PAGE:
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US Marks 40th Anniversary of Assassination of Martin Luther King, Jr.

  • Mike Cooper

The assassination of the Rev. Martin Luther King Jr. was remembered on Friday in the southeastern United States -- where he was born and preached and where he was shot dead 40 years ago. Mike Cooper reports from the slain civil rights leader's hometown of Atlanta, Georgia.

Bernice King and Martin Luther King III, two of the Rev. Martin Luther King Jr.'s children, began the day by laying a wreath at the crypt where their father and mother, Coretta Scott King, are buried.

Then, at Ebenezer Baptist Church, the inner-city Atlanta church where King preached, more than 2,000 high-school students recited a pledge to follow King's principles of non-violent social change.

Bernice King, who was five years old at the time of King's assassination, told the students she went through anger, rage and hatred as a teenager, but she now knows that non-violence is the only alternative today.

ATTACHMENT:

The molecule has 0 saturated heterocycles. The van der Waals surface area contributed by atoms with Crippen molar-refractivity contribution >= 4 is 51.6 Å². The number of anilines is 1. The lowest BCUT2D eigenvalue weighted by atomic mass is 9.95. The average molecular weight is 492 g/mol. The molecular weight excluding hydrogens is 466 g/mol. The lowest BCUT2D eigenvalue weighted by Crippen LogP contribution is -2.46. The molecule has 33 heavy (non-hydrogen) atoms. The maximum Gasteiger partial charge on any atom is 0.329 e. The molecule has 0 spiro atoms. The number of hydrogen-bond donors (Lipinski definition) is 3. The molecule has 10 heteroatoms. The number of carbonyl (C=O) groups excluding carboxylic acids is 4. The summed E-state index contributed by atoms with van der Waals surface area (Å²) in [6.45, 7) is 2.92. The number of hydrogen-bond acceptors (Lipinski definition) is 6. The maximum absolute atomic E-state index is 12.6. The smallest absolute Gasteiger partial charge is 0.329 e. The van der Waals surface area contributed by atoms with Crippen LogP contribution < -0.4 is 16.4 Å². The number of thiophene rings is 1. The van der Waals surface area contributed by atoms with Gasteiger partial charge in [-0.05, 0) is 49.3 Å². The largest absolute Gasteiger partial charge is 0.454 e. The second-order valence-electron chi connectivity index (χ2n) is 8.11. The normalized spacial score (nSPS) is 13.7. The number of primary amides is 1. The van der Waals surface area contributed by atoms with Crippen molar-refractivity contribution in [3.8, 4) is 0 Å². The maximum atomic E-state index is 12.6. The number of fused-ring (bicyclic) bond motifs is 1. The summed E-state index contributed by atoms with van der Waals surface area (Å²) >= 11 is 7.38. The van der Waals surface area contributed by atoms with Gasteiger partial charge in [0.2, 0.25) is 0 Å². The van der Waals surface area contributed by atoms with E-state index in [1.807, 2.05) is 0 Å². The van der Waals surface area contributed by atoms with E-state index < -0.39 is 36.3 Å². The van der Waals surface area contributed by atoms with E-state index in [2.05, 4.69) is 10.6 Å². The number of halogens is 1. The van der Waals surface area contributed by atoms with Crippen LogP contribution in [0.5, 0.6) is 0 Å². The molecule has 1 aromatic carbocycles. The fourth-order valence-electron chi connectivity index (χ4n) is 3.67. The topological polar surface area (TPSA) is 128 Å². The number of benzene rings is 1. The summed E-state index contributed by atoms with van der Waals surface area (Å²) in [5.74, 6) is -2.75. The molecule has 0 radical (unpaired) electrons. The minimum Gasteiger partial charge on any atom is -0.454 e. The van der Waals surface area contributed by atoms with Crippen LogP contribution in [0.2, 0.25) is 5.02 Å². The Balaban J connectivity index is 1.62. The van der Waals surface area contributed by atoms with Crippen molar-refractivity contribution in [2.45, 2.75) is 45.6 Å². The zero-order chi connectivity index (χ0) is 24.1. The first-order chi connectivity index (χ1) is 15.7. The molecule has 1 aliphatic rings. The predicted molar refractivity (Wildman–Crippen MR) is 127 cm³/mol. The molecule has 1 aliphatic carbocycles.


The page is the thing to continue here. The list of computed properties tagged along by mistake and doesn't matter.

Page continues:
"I suggest to you that you make non-violence your personal way of life and recognize it is a daily fight. It is a daily quest. It is a discipline that starts with you. And as you are personally transformed, you will have the same power that Dr. King had to transform the issues and the problems and the conflicts that are presented in your generation," she said.

Also in Atlanta, the King National Historic Site opened a new exhibition in remembrance of King's assassination 40 years ago. It includes the wooden wagon, pulled by mules, that led King's 1968 funeral procession and a march by 200,000 people through Atlanta streets. In the state of Indiana, Barack Obama, who could become the first African-American to win a presidential nomination, remembered King's message during a town hall meeting.

"This is the struggle that brought back Dr. King to Memphis. It was a struggle for economic justice for the opportunity that should be available to people of all races and from all walks of life. Because Dr. King understood that the struggle for economic justice and the struggle for racial justice were really one that each was a part of a larger struggle for freedom for dignity and for humanity," he said.

In Memphis, Tennessee, where King was shot by James Earl Ray, presidential candidates Hillary Clinton and Senator John McCain delivered speeches.

Also in Memphis, about 1,000 people marched in the rain to remember King -- and the strike by sanitation workers that brought King to Memphis, where he was shot and killed on a downtown hotel balcony.

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